This pair of 2020 file photos shows incumbent Republican U.S. Sen. Susan Collins, left, and Maine Democrat House Speaker, right, candidates for U.S. Senate in the Nov. 3 election. Credit: AP

Good morning from Augusta. There are 46 days until Election Day.

QUOTE OF THE DAY: “I feel like we’ve completed the cycle,” said Denise Rubin, who bought the Purple Heart awarded to Army Lt. Royce Gibson, who died just after D-Day in World War II, at a 2000 auction. The medal disappeared in 2006, but was recently found and given to Gibson’s family. “There was definitely a force at work here. It was meant to get back.” Here’s your soundtrack.

What we’re watching today

More pollsters are diving into Maine this year due to the competitive U.S. Senate race and close presidential contest in the 2nd District. But three polls over the last eight days showed sharply different results in the U.S. Senate race, with House Speaker Sara Gideon, a Democrat, leading Sen. Susan Collins by one, 12 and five points, respectively. The last and latest one was released Friday by The New York Times and Siena College.

The best way to make sense of these varied polls is to not read too much into any single one of them but instead think about the polling average. The average of all polls maintained by FiveThirtyEight since the beginning of July gives Gideon an average lead of 4.3 percent. RealClearPolitics, which includes a smaller sample of pollsters with longer track records, gives the Democrat a lead of 6.2 percent. The gap in the Times poll is near there.

Though there have been some variations, the polling average in the race has remained relatively consistent this year, as Gideon has maintained a narrow lead despite twists in campaigning and a barrage of negative attacks from both sides.

New polling numbers are likely to continue flowing in as Maine remains in the national spotlight. Collins’ seat is one that both parties see as essential to control of the upper chamber, where Republicans currently have a three-seat advantage. The Maine senator also garnered unique national attention for her vote to confirm U.S. Supreme Court Justice Brett Kavanaugh two years ago.

Though the 2nd District harbors only one electoral vote, it is seen as the sort of swing district that could be a bellwether, as President Donald Trump was a surprise victor in 2016 after President Barack Obama won it twice. Rep. Jared Golden, a Democrat, won it in 2018. The latest poll showed Golden up solidly while Trump and former Vice President Joe Biden, the Democratic nominee, were virtually tied.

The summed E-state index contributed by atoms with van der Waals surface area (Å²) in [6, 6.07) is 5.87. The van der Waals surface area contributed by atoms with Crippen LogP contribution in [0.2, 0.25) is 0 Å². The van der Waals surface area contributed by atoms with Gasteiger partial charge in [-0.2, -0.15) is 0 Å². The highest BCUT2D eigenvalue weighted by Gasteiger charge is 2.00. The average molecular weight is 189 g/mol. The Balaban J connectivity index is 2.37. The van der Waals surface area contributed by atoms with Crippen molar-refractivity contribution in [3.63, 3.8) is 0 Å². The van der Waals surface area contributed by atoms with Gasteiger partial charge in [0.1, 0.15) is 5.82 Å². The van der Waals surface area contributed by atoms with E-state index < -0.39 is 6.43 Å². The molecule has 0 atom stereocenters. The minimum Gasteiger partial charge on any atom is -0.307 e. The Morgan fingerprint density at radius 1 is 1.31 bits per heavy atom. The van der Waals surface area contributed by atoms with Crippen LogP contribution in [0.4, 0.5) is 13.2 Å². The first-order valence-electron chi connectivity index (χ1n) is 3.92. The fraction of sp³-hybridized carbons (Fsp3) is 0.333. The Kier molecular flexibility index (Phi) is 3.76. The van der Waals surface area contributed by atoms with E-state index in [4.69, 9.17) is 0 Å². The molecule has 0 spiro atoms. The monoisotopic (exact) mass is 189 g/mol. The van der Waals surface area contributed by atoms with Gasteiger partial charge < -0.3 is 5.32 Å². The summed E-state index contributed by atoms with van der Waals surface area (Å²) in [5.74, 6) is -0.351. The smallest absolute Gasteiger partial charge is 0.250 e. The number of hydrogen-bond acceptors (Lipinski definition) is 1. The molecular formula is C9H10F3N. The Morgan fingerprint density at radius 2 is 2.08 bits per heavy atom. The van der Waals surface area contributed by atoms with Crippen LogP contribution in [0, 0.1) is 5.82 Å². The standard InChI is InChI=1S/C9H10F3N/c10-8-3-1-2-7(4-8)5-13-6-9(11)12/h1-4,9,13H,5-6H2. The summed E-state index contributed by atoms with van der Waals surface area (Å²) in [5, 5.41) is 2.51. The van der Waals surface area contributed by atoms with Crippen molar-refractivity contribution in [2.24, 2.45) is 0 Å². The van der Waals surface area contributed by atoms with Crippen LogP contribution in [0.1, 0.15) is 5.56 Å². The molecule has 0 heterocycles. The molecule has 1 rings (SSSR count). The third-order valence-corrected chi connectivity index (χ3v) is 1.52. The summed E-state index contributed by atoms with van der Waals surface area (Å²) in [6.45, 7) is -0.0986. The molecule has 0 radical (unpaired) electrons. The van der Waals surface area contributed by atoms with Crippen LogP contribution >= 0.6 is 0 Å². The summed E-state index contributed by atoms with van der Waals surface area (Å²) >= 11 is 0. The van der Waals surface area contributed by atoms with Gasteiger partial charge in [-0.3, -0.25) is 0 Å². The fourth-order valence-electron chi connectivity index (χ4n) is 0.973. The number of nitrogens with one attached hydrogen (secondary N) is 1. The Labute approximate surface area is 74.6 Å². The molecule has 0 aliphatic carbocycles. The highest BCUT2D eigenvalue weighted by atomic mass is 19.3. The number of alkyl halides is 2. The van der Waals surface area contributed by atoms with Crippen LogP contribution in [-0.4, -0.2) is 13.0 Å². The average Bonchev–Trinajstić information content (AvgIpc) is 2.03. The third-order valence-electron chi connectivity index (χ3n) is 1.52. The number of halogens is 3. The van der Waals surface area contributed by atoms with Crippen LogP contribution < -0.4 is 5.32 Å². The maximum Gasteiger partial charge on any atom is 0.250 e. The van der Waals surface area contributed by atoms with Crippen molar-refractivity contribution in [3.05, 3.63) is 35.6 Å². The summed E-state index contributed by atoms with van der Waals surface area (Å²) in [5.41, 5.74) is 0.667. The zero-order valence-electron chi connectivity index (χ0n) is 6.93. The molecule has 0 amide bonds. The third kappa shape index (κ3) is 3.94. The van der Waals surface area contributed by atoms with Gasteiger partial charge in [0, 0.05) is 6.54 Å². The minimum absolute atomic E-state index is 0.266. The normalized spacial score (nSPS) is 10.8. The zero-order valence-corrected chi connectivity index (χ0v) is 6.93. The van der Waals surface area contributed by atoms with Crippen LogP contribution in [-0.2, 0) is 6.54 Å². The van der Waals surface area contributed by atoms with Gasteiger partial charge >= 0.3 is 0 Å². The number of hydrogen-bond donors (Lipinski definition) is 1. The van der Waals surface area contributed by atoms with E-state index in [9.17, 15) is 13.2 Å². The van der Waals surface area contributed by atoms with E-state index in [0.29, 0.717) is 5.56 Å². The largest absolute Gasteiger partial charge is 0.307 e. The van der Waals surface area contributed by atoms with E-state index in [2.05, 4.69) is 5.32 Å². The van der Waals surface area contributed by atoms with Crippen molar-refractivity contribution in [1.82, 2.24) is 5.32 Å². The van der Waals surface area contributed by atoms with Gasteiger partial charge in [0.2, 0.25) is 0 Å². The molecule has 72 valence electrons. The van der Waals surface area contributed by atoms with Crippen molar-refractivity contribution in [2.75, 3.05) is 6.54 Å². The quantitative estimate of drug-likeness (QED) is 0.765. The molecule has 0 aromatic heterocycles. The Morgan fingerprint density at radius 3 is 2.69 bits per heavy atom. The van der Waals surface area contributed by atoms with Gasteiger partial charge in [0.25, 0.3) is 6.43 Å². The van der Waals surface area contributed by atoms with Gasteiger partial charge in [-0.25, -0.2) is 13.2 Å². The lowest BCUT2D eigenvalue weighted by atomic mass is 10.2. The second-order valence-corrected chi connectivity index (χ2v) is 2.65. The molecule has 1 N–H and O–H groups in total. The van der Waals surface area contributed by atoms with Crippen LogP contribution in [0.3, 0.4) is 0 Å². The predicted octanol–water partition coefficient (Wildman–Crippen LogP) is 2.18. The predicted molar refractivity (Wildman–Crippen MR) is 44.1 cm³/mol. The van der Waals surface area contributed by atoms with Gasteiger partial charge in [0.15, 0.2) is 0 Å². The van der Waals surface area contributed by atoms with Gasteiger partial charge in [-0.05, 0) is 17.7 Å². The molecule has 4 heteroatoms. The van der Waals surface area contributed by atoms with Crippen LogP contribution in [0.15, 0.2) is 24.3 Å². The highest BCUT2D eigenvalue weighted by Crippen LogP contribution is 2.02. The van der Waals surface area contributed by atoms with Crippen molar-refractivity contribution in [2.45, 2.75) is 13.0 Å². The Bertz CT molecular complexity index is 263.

The Maine politics top 3

— “Feds allow Canadian loggers to threaten Maine jobs, Senate president says in complaint,” Josh Keefe, Bangor Daily News: “[The criticism from Maine Senate President Troy Jackson, D-Allagash] comes at a time when Maine’s forest products industry is struggling to overcome two simultaneous challenges: the COVID-19 pandemic, which has depressed demand for forest products globally, and the April explosion at the Pixelle Androscoggin Mill in Jay, which has decimated logging and trucking operations providing raw material to the mill.”

The complaint echoes the concerns that brought Jackson into politics. The Allagash senator got his start in politics when he joined a blockade on the Canadian border in 1998 to bring attention to the issue of Canadians encroaching on Maine jobs. He has focused on logging jobs and labor issues throughout his political career, often contending that both federal and state government does not do enough to protect workers. This week, he went so far as to say the state and federal labor departments “do not give a shit about this.”

— “Ad Watch: Susan Collins equates separate Sara Gideon votes from 2010 with defunding police,” Michael Shepherd, BDN: “[Collins’] campaign is framing votes taken by [Gideon] as a Freeport town councilor in 2010 as an example of defunding police. They were separate moves months apart to consolidate dispatch services and partially forgive a loan to a nonprofit.”

The dispute is mostly over money in the race from progressive groups aligned with Gideon who have gone further on this issue than the candidate. In a Friday debate, both Collins and Gideon said they do not support calls to “defund the police.” But Collins’ campaign has made an issue of a $4 million crowdfund that was co-organized by one group that has used the slogan and another that has pledged $2 million to organizing for Democrats here in 2020. That is the context for the Collins ad as the two war over record sums spent against each other.

— “Janet Mills accepts emergency Maine budget plan, will ask for more changes in January,” Caitlin Andrews, BDN: “An executive order included most of the items suggested by budget commissioner Kirsten Figueroa proposed last week to cover a $528 million revenue shortfall projected through mid-2021 due to the drop in tax revenue amid the pandemic. Next year’s regularly scheduled budget talks will consider how to fill an $800 million gap expected over the next two years.”

Today’s Daily Brief was written by Michael Shepherd, Caitlin Andrews and Jessica Piper. If you’re reading this on the BDN’s website or were forwarded it, email clumm@bangordailynews.com (we’re setting up a new subscriber page soon) to subscribe to it via email.

To reach us, do not reply directly to this newsletter, but contact the political team at mshepherd@bangordailynews.com, candrews@bangordailynews.com or jpiper@bangordailynews.com.

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Michael Shepherd

Michael Shepherd

Michael Shepherd joined the Bangor Daily News in 2015 after three years as a reporter at the Kennebec Journal. A Hallowell native who now lives in Augusta, he graduated from the University of Maine in...